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Fix Your Android Problems Like A Pro

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Fix Your Android Problems Like A Pro

Does your Android smartphone hang all the time and make you feel as if you have been mugged by your device manufacturer? As a matter of fact, many Android users have publicly expressed their frustration with their malfunctioning phone and its unsatisfactory performance and awful battery issues. But the situation may not be entirely the fault of the operating system. There is no doubt that Android is heavily resource oriented and requires higher RAM than other mobile operating systems. However, there are still many ways to optimize your smartphone for better performance and fix your Android problems like a pro. Here’s how.

1. Identify your Android category

Android is an extremely capable and robust operating system, which is what has made it so popular among the smartphone manufacturers. Droids are available across many categories, such as low end, medium end and high end. Naturally the low-end phones won’t be able to compete with high-end phones in terms of performance, but their optimization levels are different.

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  • Low-end Android. Processor < 1GHz; RAM < 512MB. Requires higher maintenance for better performance. Examples: Samsung Galaxy Ace, HTC Touch.
  • Medium-end Android. Processor < 1GHz Dual core; RAM < 1GB. Requires moderate maintenance for optimal performance. Examples: Samsung Galaxy S Advance, HTC Desire.
  • High-end Android. Processor > 1GHz Quad core; RAM > 1GB. Needs minimal or no maintenance at all. Examples: Samsung Galaxy S5, HTC One V or Sony Xperia Z2.

S advance  S5

    2. Stay on top of application launch delays and unusual phone lag

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    Fix Your Android Problems- LifeHack
      • Clean the cache and temporary memory using something like All-In-One Toolbox or Clean Master.
      • Explore the developer options available on Android ICS and above. Limit background processes and do not keep unnecessary activities running (for low-end droid users and those who can work without multitasking).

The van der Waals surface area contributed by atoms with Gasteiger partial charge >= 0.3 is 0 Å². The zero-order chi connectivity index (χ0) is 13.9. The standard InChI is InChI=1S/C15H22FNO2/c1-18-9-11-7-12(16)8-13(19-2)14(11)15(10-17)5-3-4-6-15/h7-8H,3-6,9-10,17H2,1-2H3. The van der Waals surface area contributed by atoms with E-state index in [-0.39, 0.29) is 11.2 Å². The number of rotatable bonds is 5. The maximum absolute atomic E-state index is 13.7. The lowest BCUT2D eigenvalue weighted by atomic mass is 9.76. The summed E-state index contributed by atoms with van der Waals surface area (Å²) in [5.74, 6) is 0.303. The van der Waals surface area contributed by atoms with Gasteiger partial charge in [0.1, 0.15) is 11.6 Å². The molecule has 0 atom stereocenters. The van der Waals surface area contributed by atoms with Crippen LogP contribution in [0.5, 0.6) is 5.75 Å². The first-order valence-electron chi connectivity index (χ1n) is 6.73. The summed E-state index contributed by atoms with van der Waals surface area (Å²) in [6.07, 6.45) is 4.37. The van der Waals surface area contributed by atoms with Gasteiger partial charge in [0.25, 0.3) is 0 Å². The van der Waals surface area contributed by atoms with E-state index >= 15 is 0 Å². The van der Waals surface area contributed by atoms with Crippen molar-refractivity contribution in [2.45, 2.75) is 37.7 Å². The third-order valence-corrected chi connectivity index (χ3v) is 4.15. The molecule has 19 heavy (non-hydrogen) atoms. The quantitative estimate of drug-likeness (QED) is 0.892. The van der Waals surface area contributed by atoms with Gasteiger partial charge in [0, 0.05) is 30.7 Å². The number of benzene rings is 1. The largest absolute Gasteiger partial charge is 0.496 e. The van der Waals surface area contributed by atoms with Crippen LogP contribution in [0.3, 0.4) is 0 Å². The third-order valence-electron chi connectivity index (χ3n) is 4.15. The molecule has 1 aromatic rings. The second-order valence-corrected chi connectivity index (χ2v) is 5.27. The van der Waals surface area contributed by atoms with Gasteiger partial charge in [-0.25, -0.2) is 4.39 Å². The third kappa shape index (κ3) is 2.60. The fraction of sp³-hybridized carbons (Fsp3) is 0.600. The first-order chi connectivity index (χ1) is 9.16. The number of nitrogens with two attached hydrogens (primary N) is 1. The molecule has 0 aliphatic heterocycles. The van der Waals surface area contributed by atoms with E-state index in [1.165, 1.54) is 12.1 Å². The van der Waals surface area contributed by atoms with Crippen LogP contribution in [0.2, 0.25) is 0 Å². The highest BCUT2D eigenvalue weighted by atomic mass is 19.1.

• Choose between performance or looks. Minimize window animation, transition and animator scales, besides toggling between hardware overlays. Whatever works best for your device.
      • Disable unwanted system applications. Open the application manager and disable unwanted system apps that came pre-installed in the stock phone. For low-end and medium-end Android users, unwanted mobile applications don’t exactly help with the phone’s performance or the battery power consumption either.
      • Let your processor breathe. Remove recent applications that may not be required anymore but that are bugging your RAM.
      • Everybody loves mobile apps. The more the better! But same cannot be said for your smartphone. More apps mean more memory and resource dispersion, which ultimately triggers unwanted launch delays and lag. Hence, it is advisable to be a little selective about the kind, size and, most importantly, the purpose of mobile applications in your phone, especially if you own a low- or medium-end Android device.

      Developer options - Fix Your Android Problems- LifeHack

        3. Save on battery juice

        Modern smartphones usually last a day on a single battery recharge, especially Android phones. Battery juice can be saved with the following tricks and tools. I hope they help your case!

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        • Use battery-saving apps. Juice Defender and Easy Battery Saver are some of the most popular Android applications available on the Google Play Store.
        • Go dark over screen. Use a dark-themed wallpaper because it helps in conserving battery juice. This works brilliantly in the case of Android smartphones with super Amoled or Black IPS screens, such as Galaxy S4 and S5.
        • Power Saving. Stock Jelly Bean phones come with three battery-saving settings: CPU power saving, screen power saving, and turn off haptic feedback. Check them when you feel you need to save some juice before the zero power catastrophe.
        • Modern li-ion batteries don’t have memory. Stop plugging your phone in to charge before going to sleep if you want to keep your battery for a long time. Li-ion batteries aren’t like their nickel counterparts, and prolonging their charging cycles can destroy their lifespan.
        • Calibrate your battery. Experts have opined that it is a good idea to calibrate (completely drain out) your battery at least once a month to enhance its life. Calibration takes care of your battery’s health and charge cycles.